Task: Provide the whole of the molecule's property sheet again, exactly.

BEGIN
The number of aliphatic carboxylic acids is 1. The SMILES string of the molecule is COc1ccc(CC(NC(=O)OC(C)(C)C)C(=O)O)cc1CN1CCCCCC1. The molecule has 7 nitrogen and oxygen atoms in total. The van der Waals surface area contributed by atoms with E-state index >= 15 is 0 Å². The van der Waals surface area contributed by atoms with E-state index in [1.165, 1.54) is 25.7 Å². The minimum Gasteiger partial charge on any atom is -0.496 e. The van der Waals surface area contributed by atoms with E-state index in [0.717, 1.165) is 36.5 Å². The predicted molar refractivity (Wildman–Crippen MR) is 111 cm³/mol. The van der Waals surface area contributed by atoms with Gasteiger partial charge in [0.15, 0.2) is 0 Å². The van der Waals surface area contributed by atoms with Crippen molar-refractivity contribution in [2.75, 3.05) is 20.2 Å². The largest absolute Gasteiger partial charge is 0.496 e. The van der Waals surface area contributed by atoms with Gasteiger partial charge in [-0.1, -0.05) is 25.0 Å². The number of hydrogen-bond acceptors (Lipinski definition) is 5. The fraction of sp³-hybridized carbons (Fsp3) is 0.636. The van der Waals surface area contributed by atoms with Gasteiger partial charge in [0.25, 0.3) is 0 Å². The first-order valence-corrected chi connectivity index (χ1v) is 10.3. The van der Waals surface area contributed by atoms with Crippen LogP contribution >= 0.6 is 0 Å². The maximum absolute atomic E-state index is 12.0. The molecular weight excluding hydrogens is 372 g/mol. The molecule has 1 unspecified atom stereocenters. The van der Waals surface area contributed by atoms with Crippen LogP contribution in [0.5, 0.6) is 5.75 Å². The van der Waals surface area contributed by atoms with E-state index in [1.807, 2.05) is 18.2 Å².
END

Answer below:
The number of aliphatic carboxylic acids is 1. The SMILES string of the molecule is COc1ccc(CC(NC(=O)OC(C)(C)C)C(=O)O)cc1CN1CCCCCC1. The molecule has 7 nitrogen and oxygen atoms in total. The van der Waals surface area contributed by atoms with E-state index >= 15 is 0 Å². The van der Waals surface area contributed by atoms with E-state index in [1.165, 1.54) is 25.7 Å². The minimum Gasteiger partial charge on any atom is -0.496 e. The van der Waals surface area contributed by atoms with E-state index in [0.717, 1.165) is 36.5 Å². The predicted molar refractivity (Wildman–Crippen MR) is 111 cm³/mol. The van der Waals surface area contributed by atoms with Gasteiger partial charge in [0.15, 0.2) is 0 Å². The van der Waals surface area contributed by atoms with Crippen molar-refractivity contribution in [2.75, 3.05) is 20.2 Å². The largest absolute Gasteiger partial charge is 0.496 e. The van der Waals surface area contributed by atoms with Gasteiger partial charge in [-0.1, -0.05) is 25.0 Å². The number of hydrogen-bond acceptors (Lipinski definition) is 5. The fraction of sp³-hybridized carbons (Fsp3) is 0.636. The van der Waals surface area contributed by atoms with Gasteiger partial charge in [0.25, 0.3) is 0 Å². The first-order valence-corrected chi connectivity index (χ1v) is 10.3. The van der Waals surface area contributed by atoms with Crippen LogP contribution >= 0.6 is 0 Å². The maximum absolute atomic E-state index is 12.0. The molecular weight excluding hydrogens is 372 g/mol. The molecule has 1 unspecified atom stereocenters. The van der Waals surface area contributed by atoms with Crippen LogP contribution in [0.5, 0.6) is 5.75 Å². The van der Waals surface area contributed by atoms with E-state index in [1.807, 2.05) is 18.2 Å².